Another reason to work with a provider (like a naturopathic physician) that sort of came up yesterday, but will come up even more so today, is this: garlic is not garlic is not garlic. What do I mean by this? I mean that quality and potency of supplements can vary considerably, not to mention that preparation methods of various supplements dictate their effects. As a result, it's important to work with a practitioner who has done his or her homework regarding supplements.
OK, and now on to the meat of the article. (Here’s that cholesterol labs cheat sheet in case you need it)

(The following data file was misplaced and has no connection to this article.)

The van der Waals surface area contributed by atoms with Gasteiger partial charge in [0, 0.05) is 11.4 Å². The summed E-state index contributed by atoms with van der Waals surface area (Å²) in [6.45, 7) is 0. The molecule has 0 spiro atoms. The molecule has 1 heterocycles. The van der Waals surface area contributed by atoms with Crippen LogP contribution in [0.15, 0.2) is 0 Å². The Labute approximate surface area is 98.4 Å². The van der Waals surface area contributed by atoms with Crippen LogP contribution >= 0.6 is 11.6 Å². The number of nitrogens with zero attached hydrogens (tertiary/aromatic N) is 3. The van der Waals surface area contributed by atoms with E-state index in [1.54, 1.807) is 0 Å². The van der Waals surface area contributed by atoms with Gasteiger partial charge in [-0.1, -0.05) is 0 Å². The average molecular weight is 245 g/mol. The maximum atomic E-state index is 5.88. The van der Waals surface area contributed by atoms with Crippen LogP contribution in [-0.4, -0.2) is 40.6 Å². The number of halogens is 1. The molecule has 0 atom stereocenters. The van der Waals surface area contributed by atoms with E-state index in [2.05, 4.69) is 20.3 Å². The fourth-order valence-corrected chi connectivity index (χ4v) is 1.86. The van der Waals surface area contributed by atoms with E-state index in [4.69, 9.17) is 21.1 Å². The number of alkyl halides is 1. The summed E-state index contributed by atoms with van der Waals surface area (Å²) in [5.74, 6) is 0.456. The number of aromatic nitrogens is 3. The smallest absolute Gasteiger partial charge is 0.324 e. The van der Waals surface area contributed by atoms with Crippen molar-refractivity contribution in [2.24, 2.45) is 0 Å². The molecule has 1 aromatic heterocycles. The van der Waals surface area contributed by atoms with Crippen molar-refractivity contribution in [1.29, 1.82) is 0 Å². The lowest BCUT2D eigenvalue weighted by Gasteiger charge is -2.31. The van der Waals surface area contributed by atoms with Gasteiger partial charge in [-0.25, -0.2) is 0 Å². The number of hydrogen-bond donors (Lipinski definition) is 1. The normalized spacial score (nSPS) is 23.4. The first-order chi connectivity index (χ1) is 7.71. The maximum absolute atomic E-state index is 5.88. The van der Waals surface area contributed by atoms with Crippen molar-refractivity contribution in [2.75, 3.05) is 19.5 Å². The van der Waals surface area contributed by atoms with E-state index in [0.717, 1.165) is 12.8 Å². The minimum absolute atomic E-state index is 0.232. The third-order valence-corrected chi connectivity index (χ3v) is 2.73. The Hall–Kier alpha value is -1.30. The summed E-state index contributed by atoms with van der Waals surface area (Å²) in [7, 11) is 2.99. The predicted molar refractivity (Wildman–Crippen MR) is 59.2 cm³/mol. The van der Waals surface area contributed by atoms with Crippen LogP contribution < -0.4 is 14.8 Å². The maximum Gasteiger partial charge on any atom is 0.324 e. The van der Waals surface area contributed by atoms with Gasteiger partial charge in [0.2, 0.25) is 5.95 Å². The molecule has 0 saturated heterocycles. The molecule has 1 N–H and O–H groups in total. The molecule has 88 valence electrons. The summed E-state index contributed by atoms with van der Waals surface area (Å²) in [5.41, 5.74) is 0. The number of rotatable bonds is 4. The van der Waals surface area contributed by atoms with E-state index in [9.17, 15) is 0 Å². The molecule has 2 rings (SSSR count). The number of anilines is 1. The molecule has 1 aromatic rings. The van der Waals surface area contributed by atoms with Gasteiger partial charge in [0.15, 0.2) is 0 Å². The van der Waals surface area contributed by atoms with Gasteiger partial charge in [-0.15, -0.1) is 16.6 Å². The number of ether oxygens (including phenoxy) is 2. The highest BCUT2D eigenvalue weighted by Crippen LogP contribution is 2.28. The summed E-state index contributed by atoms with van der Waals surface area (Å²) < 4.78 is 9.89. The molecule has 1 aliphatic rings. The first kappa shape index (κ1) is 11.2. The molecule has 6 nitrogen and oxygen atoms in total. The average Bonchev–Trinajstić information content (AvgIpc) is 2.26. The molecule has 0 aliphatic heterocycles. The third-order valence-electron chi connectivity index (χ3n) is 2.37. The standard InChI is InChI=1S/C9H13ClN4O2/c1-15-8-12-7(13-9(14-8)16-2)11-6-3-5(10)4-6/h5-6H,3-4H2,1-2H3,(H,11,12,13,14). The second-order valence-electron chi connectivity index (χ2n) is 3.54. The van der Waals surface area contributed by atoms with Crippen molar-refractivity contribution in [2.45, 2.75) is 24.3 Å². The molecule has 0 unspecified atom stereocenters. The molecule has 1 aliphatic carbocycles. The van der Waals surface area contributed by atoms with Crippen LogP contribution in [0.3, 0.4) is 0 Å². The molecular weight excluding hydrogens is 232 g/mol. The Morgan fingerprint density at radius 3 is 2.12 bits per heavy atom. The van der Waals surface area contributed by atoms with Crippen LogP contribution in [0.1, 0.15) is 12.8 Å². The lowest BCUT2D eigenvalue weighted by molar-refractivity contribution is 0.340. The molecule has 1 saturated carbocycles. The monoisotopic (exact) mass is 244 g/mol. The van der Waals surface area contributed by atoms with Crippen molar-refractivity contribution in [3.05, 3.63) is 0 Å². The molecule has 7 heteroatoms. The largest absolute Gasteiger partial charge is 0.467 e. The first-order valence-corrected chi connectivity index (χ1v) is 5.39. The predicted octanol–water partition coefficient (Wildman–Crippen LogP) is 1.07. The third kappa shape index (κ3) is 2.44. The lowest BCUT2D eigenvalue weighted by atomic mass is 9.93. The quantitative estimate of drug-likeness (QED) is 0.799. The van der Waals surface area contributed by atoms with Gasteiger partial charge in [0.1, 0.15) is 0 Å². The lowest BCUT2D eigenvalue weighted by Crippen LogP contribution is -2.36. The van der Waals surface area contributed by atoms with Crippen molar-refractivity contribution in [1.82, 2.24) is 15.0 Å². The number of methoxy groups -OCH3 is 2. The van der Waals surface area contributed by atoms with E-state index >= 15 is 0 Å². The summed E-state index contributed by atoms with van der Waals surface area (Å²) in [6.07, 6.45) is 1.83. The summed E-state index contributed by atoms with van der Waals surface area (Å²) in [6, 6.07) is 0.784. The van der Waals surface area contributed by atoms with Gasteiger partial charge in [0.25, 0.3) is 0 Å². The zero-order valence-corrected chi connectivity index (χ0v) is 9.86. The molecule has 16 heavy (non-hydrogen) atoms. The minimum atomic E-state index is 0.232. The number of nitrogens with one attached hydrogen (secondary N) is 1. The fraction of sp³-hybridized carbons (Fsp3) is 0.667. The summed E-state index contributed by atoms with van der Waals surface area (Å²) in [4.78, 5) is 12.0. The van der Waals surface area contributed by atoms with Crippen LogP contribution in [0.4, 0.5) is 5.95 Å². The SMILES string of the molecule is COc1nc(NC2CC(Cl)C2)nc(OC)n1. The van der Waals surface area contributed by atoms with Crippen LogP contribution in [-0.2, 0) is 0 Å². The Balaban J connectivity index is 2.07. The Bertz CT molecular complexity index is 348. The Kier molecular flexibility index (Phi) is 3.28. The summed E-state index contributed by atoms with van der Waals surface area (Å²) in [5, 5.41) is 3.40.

Garlic – Why not start with garlic, having mentioned it so recently? Garlic has long been promoted as a cholesterol-lowering treatment, but the jury is still out on whether or not it’s effective. Some studies have shown significant cholesterol-lowering effect from certain garlic preparations, (1, 2, 3, 4) and at least one has shown that a preparation of garlic slows coronary artery disease. Other studies and meta-analyses (analyses which collect data from multiple separate studies) have shown no effect on cholesterol (1, 2, 3). As I said earlier, the jury is still out on garlic. One of the confounding issues in this discussion is the fact that there are a wide variety of garlic preparations being used in these studies, some of which appear to work, others of which appear not to do so – thus when taken all together, the data is inconclusive. Garlic still deserves an important place on your table as a ‘functional food’, but don’t rely on it exclusively to lower your cholesterol.